…The pattern for the official clothing of the high priest, or presiding head of the Aaronic Priesthood… was given by revelation and had symbolic as well as practical significance.
Ephod (ay’fode in Hebrew)… an article of sacred clothing worn by the high priests of the Levitical Priesthood. The Lord directed that they were not to wear ordinary clothing during their service, but they were to have ‘holy garments’ made by those whom the Lord had ‘filled with the spirit of wisdom.’ (Ex 28:2,3). These sacred garments were to be passed from father to son along with the high priestly office itself. (Ex 29:29).
The ephod, worn over a blue robe, was made of blue, purple and scarlet material, with designs of gold thread skillfully woven into the fabric. This garment was fastened at each shoulder and had an intricately woven band with which it could be fastened around the waist. In gold settings on each shoulder were onyx stones engraved with the names of the 12 sons of Israel as a ‘memorial’ as the priest served before the Lord. (See Ex 28:6-14 and 39:2-7). Fastened to the ephod was a breastplate into which the Urim and Thummim (oo reem and too meem) could be placed (Ex 28:15-30).
The exact function of the ephod is not known. As President Joseph Fielding Smith observed, information concerning these ancient ordinances ‘was never recorded in any detail because such ordinances are sacred and not for the world.’ (Improvement Era, Nov 1955).
This “apron,”as it is sometimes translated, signified a beautiful symbolic concept. With the two onyx stones, which fastened the ephod on the shoulders, the high priest (a type of Christ and also of his authorized representatives) entered the tabernacle (the house of the Lord, or God’s presence) carrying Israel on his shoulders (see Ex 28:12).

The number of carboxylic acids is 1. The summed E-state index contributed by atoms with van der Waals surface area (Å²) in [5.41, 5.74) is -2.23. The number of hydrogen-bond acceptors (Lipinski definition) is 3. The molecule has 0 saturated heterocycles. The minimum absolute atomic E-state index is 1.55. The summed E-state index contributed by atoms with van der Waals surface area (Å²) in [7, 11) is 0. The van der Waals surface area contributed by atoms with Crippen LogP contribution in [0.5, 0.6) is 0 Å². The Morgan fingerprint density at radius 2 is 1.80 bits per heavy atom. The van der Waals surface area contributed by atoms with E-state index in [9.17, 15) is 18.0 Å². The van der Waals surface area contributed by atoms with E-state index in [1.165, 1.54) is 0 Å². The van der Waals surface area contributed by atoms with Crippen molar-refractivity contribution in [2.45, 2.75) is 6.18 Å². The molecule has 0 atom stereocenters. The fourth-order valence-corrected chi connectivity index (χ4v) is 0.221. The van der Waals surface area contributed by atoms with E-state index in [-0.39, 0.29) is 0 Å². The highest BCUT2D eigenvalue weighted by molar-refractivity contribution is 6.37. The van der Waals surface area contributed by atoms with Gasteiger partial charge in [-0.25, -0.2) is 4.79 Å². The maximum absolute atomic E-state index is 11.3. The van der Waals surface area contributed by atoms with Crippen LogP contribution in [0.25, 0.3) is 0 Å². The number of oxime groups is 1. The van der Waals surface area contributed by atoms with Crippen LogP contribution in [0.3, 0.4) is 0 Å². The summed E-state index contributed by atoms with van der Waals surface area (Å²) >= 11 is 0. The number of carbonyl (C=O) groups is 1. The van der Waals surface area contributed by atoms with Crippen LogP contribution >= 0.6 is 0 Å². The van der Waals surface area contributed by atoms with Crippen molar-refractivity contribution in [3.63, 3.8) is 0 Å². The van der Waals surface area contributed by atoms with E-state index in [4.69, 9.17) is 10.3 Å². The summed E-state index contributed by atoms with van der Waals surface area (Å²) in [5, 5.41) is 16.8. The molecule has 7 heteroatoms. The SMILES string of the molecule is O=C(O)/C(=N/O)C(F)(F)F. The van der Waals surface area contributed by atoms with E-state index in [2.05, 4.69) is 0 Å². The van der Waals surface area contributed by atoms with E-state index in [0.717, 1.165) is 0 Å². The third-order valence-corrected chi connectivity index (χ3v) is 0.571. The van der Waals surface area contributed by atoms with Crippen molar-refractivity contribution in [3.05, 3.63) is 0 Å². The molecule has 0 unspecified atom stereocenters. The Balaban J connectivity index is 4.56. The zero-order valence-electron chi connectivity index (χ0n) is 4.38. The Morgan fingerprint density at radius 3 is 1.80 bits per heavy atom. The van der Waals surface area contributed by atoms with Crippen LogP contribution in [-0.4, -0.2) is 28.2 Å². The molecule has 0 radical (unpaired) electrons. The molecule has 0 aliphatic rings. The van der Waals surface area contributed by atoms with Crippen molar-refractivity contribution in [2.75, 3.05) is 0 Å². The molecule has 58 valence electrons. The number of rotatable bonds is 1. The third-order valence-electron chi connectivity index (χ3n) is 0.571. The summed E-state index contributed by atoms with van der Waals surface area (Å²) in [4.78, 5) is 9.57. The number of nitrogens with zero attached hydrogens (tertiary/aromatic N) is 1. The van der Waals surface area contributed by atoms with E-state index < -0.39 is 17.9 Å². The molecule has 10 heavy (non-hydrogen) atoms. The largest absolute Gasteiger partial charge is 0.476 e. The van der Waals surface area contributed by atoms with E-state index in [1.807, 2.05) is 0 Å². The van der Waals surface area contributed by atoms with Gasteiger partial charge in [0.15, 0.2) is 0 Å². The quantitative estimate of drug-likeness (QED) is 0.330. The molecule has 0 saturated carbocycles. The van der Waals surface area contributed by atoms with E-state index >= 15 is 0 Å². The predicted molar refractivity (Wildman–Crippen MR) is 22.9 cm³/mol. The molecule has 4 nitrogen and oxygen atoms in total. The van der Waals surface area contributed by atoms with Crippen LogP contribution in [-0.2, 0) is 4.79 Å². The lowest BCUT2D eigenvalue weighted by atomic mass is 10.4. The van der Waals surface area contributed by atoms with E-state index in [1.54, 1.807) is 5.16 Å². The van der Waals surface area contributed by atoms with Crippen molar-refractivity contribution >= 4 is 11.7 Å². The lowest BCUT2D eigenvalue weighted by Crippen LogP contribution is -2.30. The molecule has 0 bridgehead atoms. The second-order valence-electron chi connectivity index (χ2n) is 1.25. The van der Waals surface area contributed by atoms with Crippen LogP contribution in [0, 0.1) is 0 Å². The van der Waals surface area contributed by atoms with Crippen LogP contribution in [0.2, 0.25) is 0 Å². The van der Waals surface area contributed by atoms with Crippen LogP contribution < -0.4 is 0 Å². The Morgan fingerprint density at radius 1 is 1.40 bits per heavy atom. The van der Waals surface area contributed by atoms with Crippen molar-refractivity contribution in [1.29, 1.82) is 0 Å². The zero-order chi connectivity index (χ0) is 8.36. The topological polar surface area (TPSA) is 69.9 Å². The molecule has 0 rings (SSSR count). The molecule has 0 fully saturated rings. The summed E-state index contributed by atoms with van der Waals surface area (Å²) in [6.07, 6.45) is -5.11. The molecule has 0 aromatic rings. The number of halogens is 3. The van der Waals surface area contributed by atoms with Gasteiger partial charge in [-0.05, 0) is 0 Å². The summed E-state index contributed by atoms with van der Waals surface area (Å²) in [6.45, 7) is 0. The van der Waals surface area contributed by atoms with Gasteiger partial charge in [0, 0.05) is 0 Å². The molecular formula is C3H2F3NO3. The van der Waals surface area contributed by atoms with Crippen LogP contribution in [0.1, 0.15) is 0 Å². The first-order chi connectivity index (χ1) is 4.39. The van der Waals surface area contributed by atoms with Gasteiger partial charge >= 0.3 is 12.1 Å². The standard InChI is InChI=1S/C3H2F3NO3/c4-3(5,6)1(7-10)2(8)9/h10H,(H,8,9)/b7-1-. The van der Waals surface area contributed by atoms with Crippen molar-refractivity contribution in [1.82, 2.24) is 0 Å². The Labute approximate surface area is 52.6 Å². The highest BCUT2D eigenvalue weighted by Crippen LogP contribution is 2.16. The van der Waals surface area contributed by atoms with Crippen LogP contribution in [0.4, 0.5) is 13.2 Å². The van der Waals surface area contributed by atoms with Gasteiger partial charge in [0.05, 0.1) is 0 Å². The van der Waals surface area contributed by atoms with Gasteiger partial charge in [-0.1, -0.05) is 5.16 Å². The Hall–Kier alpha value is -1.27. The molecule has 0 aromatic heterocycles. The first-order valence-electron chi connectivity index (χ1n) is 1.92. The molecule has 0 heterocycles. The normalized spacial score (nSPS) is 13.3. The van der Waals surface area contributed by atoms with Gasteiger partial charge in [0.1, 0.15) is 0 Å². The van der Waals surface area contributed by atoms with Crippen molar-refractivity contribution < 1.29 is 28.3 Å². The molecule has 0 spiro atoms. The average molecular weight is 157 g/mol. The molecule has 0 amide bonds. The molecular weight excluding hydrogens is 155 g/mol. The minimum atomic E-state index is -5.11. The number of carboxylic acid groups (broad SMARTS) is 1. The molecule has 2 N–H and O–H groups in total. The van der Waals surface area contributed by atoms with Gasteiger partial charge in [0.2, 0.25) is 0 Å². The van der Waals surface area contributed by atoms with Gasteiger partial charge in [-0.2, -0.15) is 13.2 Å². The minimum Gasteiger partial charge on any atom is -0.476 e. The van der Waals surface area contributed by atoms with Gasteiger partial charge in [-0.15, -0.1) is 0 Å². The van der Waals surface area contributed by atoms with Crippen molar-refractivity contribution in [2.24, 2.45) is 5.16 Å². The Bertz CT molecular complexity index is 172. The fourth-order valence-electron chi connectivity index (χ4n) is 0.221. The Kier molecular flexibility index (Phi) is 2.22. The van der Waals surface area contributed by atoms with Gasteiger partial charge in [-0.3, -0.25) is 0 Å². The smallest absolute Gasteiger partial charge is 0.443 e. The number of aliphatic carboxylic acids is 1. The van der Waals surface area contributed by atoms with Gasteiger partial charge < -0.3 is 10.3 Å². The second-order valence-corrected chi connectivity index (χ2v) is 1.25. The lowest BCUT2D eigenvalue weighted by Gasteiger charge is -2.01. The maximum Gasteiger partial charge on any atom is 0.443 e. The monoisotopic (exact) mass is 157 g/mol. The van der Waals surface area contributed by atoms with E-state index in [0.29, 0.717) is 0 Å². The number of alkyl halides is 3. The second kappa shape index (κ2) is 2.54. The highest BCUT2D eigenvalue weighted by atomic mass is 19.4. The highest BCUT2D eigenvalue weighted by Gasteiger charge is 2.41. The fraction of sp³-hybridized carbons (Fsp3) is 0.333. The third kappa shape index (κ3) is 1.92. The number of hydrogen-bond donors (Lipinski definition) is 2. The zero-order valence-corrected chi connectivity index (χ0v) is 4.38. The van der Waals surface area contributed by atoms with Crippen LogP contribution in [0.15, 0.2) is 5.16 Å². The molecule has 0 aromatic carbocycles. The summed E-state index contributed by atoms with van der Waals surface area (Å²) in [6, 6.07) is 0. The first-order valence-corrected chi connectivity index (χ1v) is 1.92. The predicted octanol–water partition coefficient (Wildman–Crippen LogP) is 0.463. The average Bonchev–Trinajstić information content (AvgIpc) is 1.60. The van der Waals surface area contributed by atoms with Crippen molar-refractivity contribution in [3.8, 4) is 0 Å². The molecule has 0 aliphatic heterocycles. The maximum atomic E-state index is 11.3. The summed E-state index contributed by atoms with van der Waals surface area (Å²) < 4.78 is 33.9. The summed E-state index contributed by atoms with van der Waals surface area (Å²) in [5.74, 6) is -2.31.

From Old Testament Student Manual, Religion 301, Genesis – 2Samuel, Church of Jesus Christ of Latter-day Saints, 1981, p. 151-2.
The ephod was worn by David while dancing in the presence of the Ark (containing the stone tablets). It is usually described and being made of linen but was not a full garment; more like a loincloth but not a complete outer garment. The breastplate, called the Urim and Thummim would rest in a cloth receptacle upon the ephod. The Talmud argues that each of the textures was combined in six threads with a seventh of gold leaf, making twenty-eight threads to the texture in total.
“Besides use as a garment, an Ephod was also used for oracular purposes, in conjunction with Urim and Thummim, the books of Samuel imply that whenever Saul or David wished to question God via oracular methods, they asked a priest for the Ephod.] Since the oracular process is considered by scholars to have been one of cleromancy, with the Urim and Thummim being the objects which were drawn as lots, the Ephod is considered by scholars to have been some form of container for the Urim and Thummim; to harmonise this with the descriptions of the Ephod as a garment, it is necessary to conclude that the Ephod must have originally been some sort of pocket, which the priests girded to themselves. However, the biblical text states the Urim and Thummim were placed in the breastplate, not the ephod (Leviticus 8:8”… According to the Talmud, the wearing of the ephod atoned for the sin of idolatry on the part of the Children of Israel.